With some concern given by Coronavirus virulence, researchers are rushing to determine how widespread the disease is that is taking sleep away from the Chinese (and it makes us sleep badly too).
A group of scientists from the University of Hong Kong thinks they have the answer, estimating the number of coronavirus infections at 75.800
in the city of Wuhan alone.
The researchers used mathematical models to estimate the size of the outbreak using officially reported coronavirus data and national and international travel data. The work was published in The Lancet magazine.
Real number of coronavirus infections: almost 76.000 infected?
The team of researchers was able to determine that in the early stages of the epidemic from 1 December to 25 January each infected person could infect up to 2-3 other people on average. Given the rate of spread (the virus "duplicates" every 6,4 days) we reach the figure of 75.815 people.
And after January 25th?
As of January 25, the model suggests that due to the number of infections, coronavirus has spread from Wuhan to other major Chinese cities. Among these: Guangzhou, Beijing, Shanghai and Shenzhen. Combined they represent more than half of international air travel leaving China.
"Given the new estimates of those who have been infected and the rate at which it is spreading, a strengthening of public health control measures is aimed at preventing large epidemic areas in and outside Wuhan," the researchers said.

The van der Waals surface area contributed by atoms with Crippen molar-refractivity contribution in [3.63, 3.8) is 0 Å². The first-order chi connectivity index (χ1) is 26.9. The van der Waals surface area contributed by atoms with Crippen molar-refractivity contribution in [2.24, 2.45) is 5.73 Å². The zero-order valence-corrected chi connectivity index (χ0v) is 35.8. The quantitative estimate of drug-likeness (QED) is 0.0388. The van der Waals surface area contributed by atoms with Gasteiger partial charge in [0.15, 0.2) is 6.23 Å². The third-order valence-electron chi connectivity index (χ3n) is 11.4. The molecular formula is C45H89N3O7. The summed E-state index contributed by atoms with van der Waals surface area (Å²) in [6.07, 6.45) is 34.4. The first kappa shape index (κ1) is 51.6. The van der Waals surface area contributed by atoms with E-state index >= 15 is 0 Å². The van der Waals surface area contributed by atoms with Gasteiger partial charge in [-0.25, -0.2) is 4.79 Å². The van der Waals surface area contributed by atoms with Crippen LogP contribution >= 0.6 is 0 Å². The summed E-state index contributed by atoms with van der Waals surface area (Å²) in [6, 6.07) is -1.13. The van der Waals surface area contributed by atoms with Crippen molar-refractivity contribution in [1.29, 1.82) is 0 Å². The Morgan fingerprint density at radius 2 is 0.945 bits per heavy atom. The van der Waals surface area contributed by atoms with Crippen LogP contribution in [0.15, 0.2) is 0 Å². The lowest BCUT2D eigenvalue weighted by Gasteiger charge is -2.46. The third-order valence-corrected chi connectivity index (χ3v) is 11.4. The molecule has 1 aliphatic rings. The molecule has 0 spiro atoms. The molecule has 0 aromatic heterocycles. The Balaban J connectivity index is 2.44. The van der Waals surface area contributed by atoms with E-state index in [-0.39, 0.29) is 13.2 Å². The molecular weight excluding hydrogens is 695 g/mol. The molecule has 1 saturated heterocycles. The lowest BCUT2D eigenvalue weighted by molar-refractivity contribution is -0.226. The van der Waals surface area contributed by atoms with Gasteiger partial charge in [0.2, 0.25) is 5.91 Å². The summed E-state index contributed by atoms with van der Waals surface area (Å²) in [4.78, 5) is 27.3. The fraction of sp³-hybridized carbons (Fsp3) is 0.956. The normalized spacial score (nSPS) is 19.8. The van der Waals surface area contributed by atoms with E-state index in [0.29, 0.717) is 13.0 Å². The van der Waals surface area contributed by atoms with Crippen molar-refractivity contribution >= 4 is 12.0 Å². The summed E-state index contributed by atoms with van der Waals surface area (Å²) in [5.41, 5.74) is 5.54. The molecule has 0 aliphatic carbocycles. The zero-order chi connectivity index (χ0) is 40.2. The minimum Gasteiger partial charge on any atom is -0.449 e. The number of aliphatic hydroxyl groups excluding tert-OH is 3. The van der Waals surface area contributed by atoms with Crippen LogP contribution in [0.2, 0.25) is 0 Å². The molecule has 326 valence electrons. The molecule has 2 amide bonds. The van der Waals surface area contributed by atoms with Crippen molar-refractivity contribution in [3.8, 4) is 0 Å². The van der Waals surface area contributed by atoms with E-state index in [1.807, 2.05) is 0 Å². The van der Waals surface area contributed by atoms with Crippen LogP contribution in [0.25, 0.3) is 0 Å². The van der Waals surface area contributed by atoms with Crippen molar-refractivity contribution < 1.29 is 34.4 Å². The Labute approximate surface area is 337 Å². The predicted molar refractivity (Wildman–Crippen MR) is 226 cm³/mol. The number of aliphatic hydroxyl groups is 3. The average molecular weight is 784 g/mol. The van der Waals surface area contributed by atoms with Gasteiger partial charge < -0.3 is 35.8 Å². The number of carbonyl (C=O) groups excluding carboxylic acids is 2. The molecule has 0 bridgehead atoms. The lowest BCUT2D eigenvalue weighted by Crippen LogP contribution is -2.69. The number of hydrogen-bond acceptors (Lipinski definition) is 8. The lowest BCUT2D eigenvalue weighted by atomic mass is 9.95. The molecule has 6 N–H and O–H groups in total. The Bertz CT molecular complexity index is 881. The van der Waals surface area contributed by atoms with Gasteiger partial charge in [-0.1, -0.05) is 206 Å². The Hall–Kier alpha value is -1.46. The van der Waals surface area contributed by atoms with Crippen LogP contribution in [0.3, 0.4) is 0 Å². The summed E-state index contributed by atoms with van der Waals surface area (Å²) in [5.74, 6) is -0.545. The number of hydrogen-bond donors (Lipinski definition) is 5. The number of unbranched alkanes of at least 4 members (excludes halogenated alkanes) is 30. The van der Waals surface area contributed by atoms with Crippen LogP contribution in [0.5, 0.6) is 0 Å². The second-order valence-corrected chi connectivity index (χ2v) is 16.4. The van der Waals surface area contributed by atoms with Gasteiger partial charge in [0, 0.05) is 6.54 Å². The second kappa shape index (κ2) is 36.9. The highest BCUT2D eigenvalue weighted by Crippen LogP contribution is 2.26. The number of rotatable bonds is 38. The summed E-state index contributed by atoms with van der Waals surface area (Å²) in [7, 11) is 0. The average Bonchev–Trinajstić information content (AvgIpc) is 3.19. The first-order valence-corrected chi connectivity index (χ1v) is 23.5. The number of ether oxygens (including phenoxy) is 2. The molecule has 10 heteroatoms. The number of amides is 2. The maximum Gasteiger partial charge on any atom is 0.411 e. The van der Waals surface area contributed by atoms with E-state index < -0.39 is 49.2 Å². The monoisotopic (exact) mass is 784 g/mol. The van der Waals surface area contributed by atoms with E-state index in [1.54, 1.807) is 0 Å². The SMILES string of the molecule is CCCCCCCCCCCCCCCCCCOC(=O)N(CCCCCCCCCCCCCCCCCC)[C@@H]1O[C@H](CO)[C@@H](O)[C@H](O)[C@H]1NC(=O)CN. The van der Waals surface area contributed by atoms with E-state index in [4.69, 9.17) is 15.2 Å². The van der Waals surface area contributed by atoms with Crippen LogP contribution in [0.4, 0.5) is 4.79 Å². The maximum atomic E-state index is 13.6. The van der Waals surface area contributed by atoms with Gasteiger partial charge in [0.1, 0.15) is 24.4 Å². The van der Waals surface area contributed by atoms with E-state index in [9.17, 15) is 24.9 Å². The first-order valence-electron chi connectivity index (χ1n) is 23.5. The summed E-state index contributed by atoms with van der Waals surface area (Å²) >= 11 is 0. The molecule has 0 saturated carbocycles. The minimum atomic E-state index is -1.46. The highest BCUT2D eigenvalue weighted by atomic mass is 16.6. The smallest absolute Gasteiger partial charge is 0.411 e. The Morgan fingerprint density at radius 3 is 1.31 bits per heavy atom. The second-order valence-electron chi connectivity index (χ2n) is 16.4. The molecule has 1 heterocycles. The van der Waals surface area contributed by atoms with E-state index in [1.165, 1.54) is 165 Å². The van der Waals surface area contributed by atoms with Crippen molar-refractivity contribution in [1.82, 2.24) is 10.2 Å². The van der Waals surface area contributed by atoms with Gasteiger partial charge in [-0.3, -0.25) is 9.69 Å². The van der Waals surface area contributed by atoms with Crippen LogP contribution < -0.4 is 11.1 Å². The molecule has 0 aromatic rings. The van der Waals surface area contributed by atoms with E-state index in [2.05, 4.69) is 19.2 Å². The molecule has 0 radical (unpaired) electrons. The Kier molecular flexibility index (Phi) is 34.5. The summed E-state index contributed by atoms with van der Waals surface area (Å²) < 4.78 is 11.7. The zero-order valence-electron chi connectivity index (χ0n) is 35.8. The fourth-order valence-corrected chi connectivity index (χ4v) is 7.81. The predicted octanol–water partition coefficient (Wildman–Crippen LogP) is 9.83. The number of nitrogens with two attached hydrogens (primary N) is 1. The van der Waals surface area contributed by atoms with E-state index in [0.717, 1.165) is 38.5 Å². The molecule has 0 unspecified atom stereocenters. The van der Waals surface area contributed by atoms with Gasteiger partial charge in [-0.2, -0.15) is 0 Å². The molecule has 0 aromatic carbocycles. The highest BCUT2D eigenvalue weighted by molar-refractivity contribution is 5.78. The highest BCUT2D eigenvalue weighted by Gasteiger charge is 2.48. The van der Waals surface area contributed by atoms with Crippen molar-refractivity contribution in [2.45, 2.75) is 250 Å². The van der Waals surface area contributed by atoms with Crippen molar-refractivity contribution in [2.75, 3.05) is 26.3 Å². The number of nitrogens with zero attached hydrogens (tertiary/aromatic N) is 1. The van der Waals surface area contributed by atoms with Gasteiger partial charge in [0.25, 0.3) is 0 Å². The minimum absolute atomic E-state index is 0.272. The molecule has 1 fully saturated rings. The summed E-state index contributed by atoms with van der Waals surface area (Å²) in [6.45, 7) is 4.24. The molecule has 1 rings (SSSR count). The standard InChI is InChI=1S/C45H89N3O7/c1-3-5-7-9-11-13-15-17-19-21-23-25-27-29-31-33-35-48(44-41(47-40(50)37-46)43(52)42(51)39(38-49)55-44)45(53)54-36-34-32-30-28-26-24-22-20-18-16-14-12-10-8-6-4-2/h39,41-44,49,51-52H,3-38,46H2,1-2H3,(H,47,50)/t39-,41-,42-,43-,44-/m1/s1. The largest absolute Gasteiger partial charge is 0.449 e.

The researchers said that if the further transmissibility of the virus could be reduced, the growth rate and size of outbreaks across China would also be reduced.
Are more quarantines in sight?
A 25% reduction in transmissibility in all cities of China would also have a big impact. With a 50% reduction, the state of the coronavirus could change from rapid expansion to slow growth.
“It might be possible to reduce local transmissibility and contain local epidemics if substantial, even draconian, measures that limit population mobility in all affected areas were immediately considered. Precisely what and what should be done is highly contextually specific and there is no set of prescriptive interventions that would be appropriate in all settings ". The co-author said so dr. Kathy Leung University of Hong Kong in a press release announcing the results.
“In addition, strategies to drastically reduce contacts within the population by canceling mass gatherings. Closing schools and introducing work from home agreements could contain the spread of the infection ”.